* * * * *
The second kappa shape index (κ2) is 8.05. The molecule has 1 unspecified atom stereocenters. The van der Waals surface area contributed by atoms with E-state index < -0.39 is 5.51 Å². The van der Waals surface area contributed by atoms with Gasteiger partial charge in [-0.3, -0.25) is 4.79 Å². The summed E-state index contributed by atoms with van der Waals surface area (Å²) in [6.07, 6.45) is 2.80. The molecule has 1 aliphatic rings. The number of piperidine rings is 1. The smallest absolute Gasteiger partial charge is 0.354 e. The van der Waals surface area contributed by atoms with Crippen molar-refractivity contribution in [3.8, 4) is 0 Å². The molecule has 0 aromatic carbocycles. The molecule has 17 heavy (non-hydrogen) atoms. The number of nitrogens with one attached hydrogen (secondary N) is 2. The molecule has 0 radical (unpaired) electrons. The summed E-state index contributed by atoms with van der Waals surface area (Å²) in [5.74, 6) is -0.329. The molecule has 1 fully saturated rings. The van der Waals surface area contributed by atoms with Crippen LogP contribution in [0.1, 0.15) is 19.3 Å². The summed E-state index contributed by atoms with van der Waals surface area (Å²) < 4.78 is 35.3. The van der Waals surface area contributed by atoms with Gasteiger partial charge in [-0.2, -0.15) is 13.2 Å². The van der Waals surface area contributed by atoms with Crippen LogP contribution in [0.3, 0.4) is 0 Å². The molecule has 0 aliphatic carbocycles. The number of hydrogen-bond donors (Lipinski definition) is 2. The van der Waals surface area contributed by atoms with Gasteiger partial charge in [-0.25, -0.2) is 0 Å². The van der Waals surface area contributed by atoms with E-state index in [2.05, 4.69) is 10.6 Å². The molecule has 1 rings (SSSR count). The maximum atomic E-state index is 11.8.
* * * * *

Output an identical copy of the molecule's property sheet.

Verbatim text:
The second kappa shape index (κ2) is 8.05. The molecule has 1 unspecified atom stereocenters. The van der Waals surface area contributed by atoms with E-state index < -0.39 is 5.51 Å². The van der Waals surface area contributed by atoms with Gasteiger partial charge in [-0.3, -0.25) is 4.79 Å². The summed E-state index contributed by atoms with van der Waals surface area (Å²) in [6.07, 6.45) is 2.80. The molecule has 1 aliphatic rings. The number of piperidine rings is 1. The smallest absolute Gasteiger partial charge is 0.354 e. The van der Waals surface area contributed by atoms with Crippen molar-refractivity contribution in [3.8, 4) is 0 Å². The molecule has 0 aromatic carbocycles. The molecule has 17 heavy (non-hydrogen) atoms. The number of nitrogens with one attached hydrogen (secondary N) is 2. The molecule has 0 radical (unpaired) electrons. The summed E-state index contributed by atoms with van der Waals surface area (Å²) in [5.74, 6) is -0.329. The molecule has 1 fully saturated rings. The van der Waals surface area contributed by atoms with Crippen LogP contribution in [0.1, 0.15) is 19.3 Å². The summed E-state index contributed by atoms with van der Waals surface area (Å²) < 4.78 is 35.3. The van der Waals surface area contributed by atoms with Gasteiger partial charge in [-0.2, -0.15) is 13.2 Å². The van der Waals surface area contributed by atoms with Crippen LogP contribution in [0.3, 0.4) is 0 Å². The molecule has 0 aliphatic carbocycles. The number of hydrogen-bond donors (Lipinski definition) is 2. The van der Waals surface area contributed by atoms with Gasteiger partial charge in [-0.25, -0.2) is 0 Å². The van der Waals surface area contributed by atoms with E-state index in [2.05, 4.69) is 10.6 Å². The molecule has 1 rings (SSSR count). The maximum atomic E-state index is 11.8.